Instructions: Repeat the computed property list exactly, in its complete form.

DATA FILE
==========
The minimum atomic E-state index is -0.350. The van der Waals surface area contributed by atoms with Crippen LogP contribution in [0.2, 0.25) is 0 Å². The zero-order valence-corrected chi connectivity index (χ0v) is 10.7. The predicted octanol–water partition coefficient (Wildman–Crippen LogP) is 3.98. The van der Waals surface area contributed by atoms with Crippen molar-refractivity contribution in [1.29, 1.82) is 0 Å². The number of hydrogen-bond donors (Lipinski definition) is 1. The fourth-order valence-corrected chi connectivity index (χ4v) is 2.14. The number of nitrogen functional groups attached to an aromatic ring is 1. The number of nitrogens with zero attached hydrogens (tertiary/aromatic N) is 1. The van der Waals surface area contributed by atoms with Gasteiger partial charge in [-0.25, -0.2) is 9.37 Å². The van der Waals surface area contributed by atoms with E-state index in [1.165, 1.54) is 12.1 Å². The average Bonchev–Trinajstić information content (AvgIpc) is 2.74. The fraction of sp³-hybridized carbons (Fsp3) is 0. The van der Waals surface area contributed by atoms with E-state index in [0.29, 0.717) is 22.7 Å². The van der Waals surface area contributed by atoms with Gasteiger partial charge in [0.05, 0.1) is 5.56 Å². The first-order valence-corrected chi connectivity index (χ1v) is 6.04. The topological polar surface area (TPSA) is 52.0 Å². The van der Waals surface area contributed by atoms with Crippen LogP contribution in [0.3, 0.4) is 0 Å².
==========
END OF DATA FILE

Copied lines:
The minimum atomic E-state index is -0.350. The van der Waals surface area contributed by atoms with Crippen LogP contribution in [0.2, 0.25) is 0 Å². The zero-order valence-corrected chi connectivity index (χ0v) is 10.7. The predicted octanol–water partition coefficient (Wildman–Crippen LogP) is 3.98. The van der Waals surface area contributed by atoms with Crippen molar-refractivity contribution in [1.29, 1.82) is 0 Å². The number of hydrogen-bond donors (Lipinski definition) is 1. The fourth-order valence-corrected chi connectivity index (χ4v) is 2.14. The number of nitrogen functional groups attached to an aromatic ring is 1. The number of nitrogens with zero attached hydrogens (tertiary/aromatic N) is 1. The van der Waals surface area contributed by atoms with Gasteiger partial charge in [-0.25, -0.2) is 9.37 Å². The van der Waals surface area contributed by atoms with E-state index in [1.165, 1.54) is 12.1 Å². The average Bonchev–Trinajstić information content (AvgIpc) is 2.74. The fraction of sp³-hybridized carbons (Fsp3) is 0. The van der Waals surface area contributed by atoms with E-state index in [0.29, 0.717) is 22.7 Å². The van der Waals surface area contributed by atoms with Gasteiger partial charge in [0.05, 0.1) is 5.56 Å². The first-order valence-corrected chi connectivity index (χ1v) is 6.04. The topological polar surface area (TPSA) is 52.0 Å². The van der Waals surface area contributed by atoms with Crippen LogP contribution in [0.3, 0.4) is 0 Å².